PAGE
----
How will the CARES Act help small farms and local food?
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As of March 27, the House and Senate have unanimously passed The Coronavirus Aid, Relief, and Economic Security (CARES) Act (S.3548), which is a $2.2 trillion aid bill as part of the ongoing response to the coronavirus pandemic. The president signed the bill into law the same day.
The CARES Act contains major provisions, including: direct payments to most Americans; expanded unemployment insurance; assistance to hospitals; lending programs to support states, cities, and businesses; changes to payroll taxes; and a fund to prevent small business layoffs. The bill also includes a provision for farmers, food insecurity and local food systems. This is a good first step to make sure the small farms and community food systems don’t get left behind in federal aid.
Farmers’ Guide to COVID-19 Relief – Farmers Legal Action Group is a nonprofit law center dedicated to providing legal services and support to family farmers and their communities in order to help keep family farmers on the land. They recently published, the Farmers’ Guide to COVID-19 Relief. This guide focuses on how the various CARES Act programs can provide relief to farmers.
At a Glance – The following programs offer relief to farmers, ranchers, and other agribusinesses:
- Coronavirus Food Assistance Program (CFAP)- Includes direct farmer aid through USDA FSA and the Farmers to Families Food Box Program.
- The Paycheck Protection Program and Economic Injury Disaster Loan program – Farmers, ranchers, and other agribusinesses are now eligible to apply.
- Business and Industry CARES Act Program – Loan guarantees to rural businesses and agricultural producers that are not eligible for USDA Farm Service Agency loans.
Coronavirus Food Assistance Program
As reported by NSAC on March 26 responding to the Senate version of the bill, the most significant agricultural provision is the creation of a new $9.5 billion disaster relief program to provide “support for producers impacted by the coronavirus.” The funding is reserved for:
- Specialty crop producers
- Livestock producers (including dairy)
- Producers that supply local food systems (including farmers markets, restaurants, and schools)
This funding is separate from the Commodity Credit Corporation, which has historically left out local and regional markets, specialty crop producers, or smaller-scale farmers who have fewer resources to draw on in times of economic stress or uncertainty.
Coronavirus Food Assistance Program (CFAP). CFAP will consist of two components: $16 billion in direct payments for commodity growers, specialty crop farmers, and livestock and dairy producers, and $3 billion in direct purchases of meat, dairy and specialty crops.
CFAP Direct Farmer Aid – USDA announced they will begin accepting applications for farmer direct payments on May 26. Farmers who produce specialty crops, livestock, dairy, wool, and commodity crops are eligible to apply. Visit https://www.farmers.gov/cfap for more information on eligibility and application process.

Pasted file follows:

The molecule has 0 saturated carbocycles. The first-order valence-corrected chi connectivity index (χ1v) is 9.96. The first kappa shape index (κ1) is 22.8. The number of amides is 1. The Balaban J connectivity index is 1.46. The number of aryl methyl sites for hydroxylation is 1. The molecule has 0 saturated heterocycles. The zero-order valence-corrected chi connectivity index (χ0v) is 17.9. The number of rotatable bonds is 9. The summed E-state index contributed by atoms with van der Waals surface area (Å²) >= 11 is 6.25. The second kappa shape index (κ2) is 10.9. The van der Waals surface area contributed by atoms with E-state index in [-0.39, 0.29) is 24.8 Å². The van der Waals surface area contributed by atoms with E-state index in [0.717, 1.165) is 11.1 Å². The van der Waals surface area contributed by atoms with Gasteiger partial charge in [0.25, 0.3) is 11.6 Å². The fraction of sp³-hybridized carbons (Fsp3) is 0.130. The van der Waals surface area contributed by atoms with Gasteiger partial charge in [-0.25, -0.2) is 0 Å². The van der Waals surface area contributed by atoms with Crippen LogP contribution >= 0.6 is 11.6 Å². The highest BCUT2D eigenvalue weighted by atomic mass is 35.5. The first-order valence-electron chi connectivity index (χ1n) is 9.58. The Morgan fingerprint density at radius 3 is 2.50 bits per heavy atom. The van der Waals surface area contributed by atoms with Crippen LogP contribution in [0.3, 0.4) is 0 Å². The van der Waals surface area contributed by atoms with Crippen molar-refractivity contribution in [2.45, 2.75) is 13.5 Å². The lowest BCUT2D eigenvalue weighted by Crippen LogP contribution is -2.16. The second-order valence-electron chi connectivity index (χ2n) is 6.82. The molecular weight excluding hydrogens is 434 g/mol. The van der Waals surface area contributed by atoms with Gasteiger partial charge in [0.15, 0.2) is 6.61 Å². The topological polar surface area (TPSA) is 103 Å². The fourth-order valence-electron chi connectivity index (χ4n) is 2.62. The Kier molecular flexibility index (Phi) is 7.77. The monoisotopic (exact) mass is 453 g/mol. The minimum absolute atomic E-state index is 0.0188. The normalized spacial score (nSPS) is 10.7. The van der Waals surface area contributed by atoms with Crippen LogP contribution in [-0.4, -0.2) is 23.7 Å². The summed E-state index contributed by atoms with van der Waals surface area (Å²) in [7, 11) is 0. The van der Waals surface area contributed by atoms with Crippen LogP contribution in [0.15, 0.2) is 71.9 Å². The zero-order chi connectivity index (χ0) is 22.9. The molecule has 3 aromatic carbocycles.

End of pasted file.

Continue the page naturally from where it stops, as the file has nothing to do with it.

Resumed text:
USDA Farmers to Families Food Box Program– The $3 Billion used to purchase fresh products is called the “Food Box Program” and is administered by the USDA Agriculture Marketing Service. AMS plans to partner with local and regional distributors — whose workforce has been significantly impacted by the closure of restaurants, hotels, schools and other food service entities — to procure and provide boxes of fresh produce, dairy, and meat products to food banks and other non-profits serving Americans in need.
For more information and resources on the two programs above, visit KRC’s FAQ – What is the Coronavirus Food Assistance Program (CFAP)? How do farmers receive this aid?
The Paycheck Protection Program is administered by the US department of Treasury. It provides small businesses (less than 500 employees) with funds to pay up to 8 weeks of payroll costs including benefits.
For more information on these two programs, visit KRC’s FAQ section, What is the Paycheck Protection Program (PPP) and the Economic Injury Disaster Loan Application (EIDL)? Are farmers/ranchers eligible to apply?
Business and Industry CARES Act Program
This program provides loan guarantees to rural businesses and agricultural producers that are not eligible for USDA Farm Service Agency loans.
It appears that lenders must first apply to participate in the program to make funds available to businesses. Interested borrowers should inquire about the program with their lender.
For more information visit – https://www.rd.usda.gov/programs-services/business-and-industry-cares-act-program
An economic analysis developed for NSAC found that farmers who have lost access to direct markets as a result of the ongoing COVID-19 crisis and “social distancing” restrictions stand to lose more than $1 billion in sales this year. The CARES Act is critical to ensuring that damage to small farm and local food systems is mitigated.
For ways to take action as the CARES Act impacts farms and rural communities, tune in to KRC and NSAC action alerts. For more information and analysis of the CARES Act as it relates to agriculture, food, and nutrition visit: https://sustainableagriculture.net/blog/closer-look-farmer-relief-senate-pandemic-package/Back to Farm & Local Food FAQs